Royal Bank of Scotland £5 note, 1966
By the mid-1960s, the Royal Bank of Scotland's notes had been largely unchanged for more than a century. In 1966, however, a dramatic transformation began, with the introduction of this new design of £5 note. This was the Royal Bank of Scotland's first truly modern banknote.
For the first time, a Royal Bank note was printed in five colours. It featured the bank's coat of arms - introduced in 1960 - in full colour, along with colourful swirling machinework patterns. A steel strip was incorporated into the paper as an added security measure. The matching £1 note design, introduced soon after the £5, also included magnetic marks to enable the notes to be counted and sorted by machine.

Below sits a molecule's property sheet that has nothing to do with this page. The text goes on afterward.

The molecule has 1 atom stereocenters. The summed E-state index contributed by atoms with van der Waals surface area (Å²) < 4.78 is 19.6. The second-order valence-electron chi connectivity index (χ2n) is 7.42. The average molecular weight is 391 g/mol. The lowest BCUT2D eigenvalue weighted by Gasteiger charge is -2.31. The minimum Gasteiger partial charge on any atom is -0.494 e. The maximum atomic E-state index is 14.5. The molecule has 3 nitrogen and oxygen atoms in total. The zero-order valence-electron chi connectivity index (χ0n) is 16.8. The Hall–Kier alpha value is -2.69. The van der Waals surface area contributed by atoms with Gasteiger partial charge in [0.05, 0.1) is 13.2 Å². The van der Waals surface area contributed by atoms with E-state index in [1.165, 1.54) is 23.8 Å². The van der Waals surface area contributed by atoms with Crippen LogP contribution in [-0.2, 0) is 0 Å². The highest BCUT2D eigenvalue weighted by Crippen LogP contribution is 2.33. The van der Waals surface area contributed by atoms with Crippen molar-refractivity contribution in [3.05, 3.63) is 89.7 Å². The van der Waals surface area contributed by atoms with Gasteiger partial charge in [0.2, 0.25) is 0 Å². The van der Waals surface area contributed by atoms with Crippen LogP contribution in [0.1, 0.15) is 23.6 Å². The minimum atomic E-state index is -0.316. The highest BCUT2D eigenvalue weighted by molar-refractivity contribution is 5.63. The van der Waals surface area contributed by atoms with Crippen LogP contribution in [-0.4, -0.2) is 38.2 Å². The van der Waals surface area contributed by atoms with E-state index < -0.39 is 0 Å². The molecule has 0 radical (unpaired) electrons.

Up to this date the Royal Bank's notes had always featured a royal portrait; at first of the reigning king, and later of George I and George II, in recognition of their roles in the foundation of the Royal Bank of Scotland.
This design departed from that tradition with its portrait of David Dale, who had been the joint cashier of the bank's first Glasgow office from its establishment in 1783 until 1806. He was one of the leading businessmen of the Industrial Revolution, the business partner of Richard Arkwright, and the father-in-law of the entrepreneur and philanthropist Robert Owen.
The Royal Bank was proud of its connection to Dale; as well as banknotes, his portrait appeared on the bank's savings stamps, also introduced at around this time.